Informal refugee camps in Greece. (Photo: Bridget Relyea)
SVRI World Bank Group Development Marketplace #16Days 2017 Blog Series
Written by the Gender-Based Violence (GBV) research group at WAHA International
Since 2011, the civil war and protracted crisis in Syria have led to widespread displacement, with over five million people seeking refuge in neighboring countries and in the Eastern Mediterranean and Western Balkans region. During displacement, women and girls are at risk of gender-based violence. While there is focus on addressing sexual violence in humanitarian contexts, there is less attention directed at addressing and preventing intimate partner violence in these settings. There are also limited studies on how displacement impacts the risk of intimate partner violence and further innovation is needed.
Two of our focus group facilitators speak with participants. (Photo: Judit de Diego)
Supported by the World Bank Group and the Sexual Violence Research Initiative Development Marketplace for Innovation in Prevention of Gender-based Violence, Women and Health Alliance (WAHA) International, in collaboration with its academic partners, conducted formative research to inform the development of an intervention to prevent intimate partner violence among Syrian refugees. Our research aimed to understand the social context, the gender dynamics and hierarchies, and the tolerance of violence, among other potential contributing factors to intimate partner violence.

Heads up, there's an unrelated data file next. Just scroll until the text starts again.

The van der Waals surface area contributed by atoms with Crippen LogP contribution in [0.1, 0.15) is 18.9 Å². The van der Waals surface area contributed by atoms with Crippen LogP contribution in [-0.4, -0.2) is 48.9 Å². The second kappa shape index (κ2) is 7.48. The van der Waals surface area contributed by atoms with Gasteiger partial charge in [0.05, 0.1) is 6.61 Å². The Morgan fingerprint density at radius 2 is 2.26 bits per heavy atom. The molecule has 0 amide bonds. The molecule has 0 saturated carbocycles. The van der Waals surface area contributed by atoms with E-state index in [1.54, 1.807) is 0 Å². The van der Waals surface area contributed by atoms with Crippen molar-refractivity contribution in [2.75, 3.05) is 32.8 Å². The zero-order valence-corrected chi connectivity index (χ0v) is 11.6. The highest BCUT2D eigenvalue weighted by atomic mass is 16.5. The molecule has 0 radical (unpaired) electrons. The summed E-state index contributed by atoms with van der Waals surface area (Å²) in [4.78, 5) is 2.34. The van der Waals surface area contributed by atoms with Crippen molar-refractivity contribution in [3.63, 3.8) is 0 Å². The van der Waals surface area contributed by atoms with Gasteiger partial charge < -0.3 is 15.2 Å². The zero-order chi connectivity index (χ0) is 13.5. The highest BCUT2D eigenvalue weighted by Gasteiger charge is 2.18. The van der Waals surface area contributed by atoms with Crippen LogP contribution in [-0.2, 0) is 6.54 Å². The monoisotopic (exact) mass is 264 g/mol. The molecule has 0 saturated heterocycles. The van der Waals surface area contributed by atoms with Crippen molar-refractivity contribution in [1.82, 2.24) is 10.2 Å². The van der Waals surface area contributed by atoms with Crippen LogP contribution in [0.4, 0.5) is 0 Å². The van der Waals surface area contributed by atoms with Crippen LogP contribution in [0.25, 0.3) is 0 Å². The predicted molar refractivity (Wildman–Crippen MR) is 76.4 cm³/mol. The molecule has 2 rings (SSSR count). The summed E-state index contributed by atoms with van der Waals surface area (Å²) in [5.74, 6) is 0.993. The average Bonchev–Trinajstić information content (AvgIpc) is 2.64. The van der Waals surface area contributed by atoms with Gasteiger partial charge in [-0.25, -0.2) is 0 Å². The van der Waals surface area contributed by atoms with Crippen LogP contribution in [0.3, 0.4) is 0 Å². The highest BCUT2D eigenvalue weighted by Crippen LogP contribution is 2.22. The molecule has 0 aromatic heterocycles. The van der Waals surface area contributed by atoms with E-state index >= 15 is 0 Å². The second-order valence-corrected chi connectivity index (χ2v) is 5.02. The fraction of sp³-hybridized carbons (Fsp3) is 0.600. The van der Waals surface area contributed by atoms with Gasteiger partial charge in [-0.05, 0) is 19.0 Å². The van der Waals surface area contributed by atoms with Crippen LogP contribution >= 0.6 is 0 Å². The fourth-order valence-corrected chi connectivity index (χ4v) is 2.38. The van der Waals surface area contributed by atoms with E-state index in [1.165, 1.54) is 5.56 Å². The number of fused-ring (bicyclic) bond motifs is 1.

Adolescent girls colourfully express their thoughts on safety in their host community. (Photo: Sirine Rejab)
In 2017, we conducted in-depth interviews, focus group discussions, and participatory learning and action activities among Syrian women and men, aged 15 years and older in numerous sites in Greece. Through the discussions and interviews, we explored topics their experiences related to displacement and their experiences in the host country. The participatory learning activities included an open-ended story, free-listing exercise, and community mapping. These research activities helped to gain an understanding of the cultural perceptions towards safety and tolerance of violence. The discussions highlighted the complexities of individuals’ situations and the different impacts of displacement, as well as the intersection with converging social norms, attitudes toward violence and behaviours, in and outside of the home.
Innovation comes in many forms, and by letting the voices of our beneficiaries, communities, and populations speak, we may find solutions to prevent intimate partner violence. Keep your eyes out for upcoming publications based on the findings of this research.